Joel Always one syllable, sometimes "@jayroh"

Goodbye Wordpress

26 May 2013

Hello Jekyll.

I’m behind the curve and finally moved my old neglected website to a new neglected website. This has, for a long while, been on my list of things to get to. The reasons why are too many to count, but at the core the wordpress experience is a terrible chore. Jekyll, once it’s all set up and ready to go, moves into the background. It’s an afterthought. I can now concentrate on writing - not updating it every few weeks, not learning a new UI every several point releases, not worrying about security vulnerabilities, and a complete lack of a WYSIWYG editor. Free at last!

This is the first time I’ve published a site with Jekyll so here are a few tips and resources I picked up:

  • Ben Balter’s wordpress to Jekyll exporter plugin. I couldn’t (wouldn’t) have been able to move over the last several years’ worth of embarrassing drivel to this without it.
  • The posts exported from that plugin are saved with permalinks not containing the trailing index.html. Jekyll will complain if that path doesn’t contain a file. The following will run through the posts with sed and tack on the index.html to the end of your permalink:
    find . -name \*.md -exec \
      sed -i "" '/permalink/s|$|index.html|' {} \;
  • As advertised, the jekyll-s3 gem just works. It took me all of a minute to get things set up and my files uploaded to S3.
  • One bump I ran into had to do with using Amazon’s cloudfront CDN in front of S3. The root url for my domain, without index.html, displayed some sort of permission error. If I went directly to the cloudfront address it worked fine. After plenty of googling I gave up. S3 alone is fine enough for me right now.
  • S3 is one of a few hosting options that don’t make hosting your site with a naked domain possible. To get around this use the free naked domain redirect from WWWizer.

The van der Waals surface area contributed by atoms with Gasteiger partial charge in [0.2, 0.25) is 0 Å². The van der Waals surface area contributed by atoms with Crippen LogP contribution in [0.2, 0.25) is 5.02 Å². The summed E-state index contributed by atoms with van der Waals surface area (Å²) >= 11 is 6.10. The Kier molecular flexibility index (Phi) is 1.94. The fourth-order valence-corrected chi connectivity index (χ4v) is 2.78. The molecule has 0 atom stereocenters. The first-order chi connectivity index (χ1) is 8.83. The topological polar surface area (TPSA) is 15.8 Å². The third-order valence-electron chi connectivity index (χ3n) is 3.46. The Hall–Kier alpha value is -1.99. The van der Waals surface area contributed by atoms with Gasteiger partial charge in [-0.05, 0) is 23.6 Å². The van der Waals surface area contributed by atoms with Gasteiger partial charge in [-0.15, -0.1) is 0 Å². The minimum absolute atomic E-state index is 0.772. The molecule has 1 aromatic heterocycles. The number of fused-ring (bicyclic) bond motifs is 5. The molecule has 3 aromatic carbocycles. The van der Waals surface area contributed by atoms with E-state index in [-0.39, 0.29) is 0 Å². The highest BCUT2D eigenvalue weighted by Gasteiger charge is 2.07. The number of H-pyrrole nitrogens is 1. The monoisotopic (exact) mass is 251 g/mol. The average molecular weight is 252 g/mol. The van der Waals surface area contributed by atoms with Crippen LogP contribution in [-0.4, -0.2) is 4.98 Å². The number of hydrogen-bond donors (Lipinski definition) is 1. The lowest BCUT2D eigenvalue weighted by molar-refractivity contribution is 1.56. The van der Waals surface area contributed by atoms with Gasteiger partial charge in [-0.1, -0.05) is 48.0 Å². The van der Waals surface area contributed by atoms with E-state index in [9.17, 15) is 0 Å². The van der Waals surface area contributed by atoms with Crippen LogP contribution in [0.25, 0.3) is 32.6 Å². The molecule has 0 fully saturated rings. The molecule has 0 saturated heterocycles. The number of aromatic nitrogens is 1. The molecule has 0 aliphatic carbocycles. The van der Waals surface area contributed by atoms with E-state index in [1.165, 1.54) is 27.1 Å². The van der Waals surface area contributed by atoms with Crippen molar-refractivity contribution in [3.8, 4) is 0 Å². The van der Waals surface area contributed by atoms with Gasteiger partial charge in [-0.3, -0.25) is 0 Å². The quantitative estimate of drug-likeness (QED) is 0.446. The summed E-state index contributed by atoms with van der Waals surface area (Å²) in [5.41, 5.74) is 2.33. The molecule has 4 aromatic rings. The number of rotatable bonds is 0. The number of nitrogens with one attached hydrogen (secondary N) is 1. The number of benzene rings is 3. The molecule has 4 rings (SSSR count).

• If you’re using GitHub pages then using is a no-brainer. It hooks into github seamlessly and allows you to publish directly from the app. If all blogging platforms had UX half as good, the internet would be a better place. Excellent work. (Hat-tip to Kyle Fiedler for introducing me to
  • If you like editing markdown locally then check out Mou. It’s my editor of choice. On the iPad I’ve enjoyed Byword, thanks to its integration with Dropbox.
  • Heard from Pieter Joost on twitter letting me know about wercker. Werker is a content continuous delivery platform in the cloud. You can leverage its power to do the content generation and deployment process for you. Check it out if you’re in need!

Finally, I must give credit where credit is due. If it weren’t for my friend Dan Pererra’s willingness to let me lift the markup and style from his own website,, then I don’t think I would have made this move. It’s clean, responsive and, like Jekyll, it puts the content up front and center. Check out Dan’s, and all his wonderful business partners’, work at the Outfit. They’re all fantastic people (and great to raise a glass with). Thank you, Dan!

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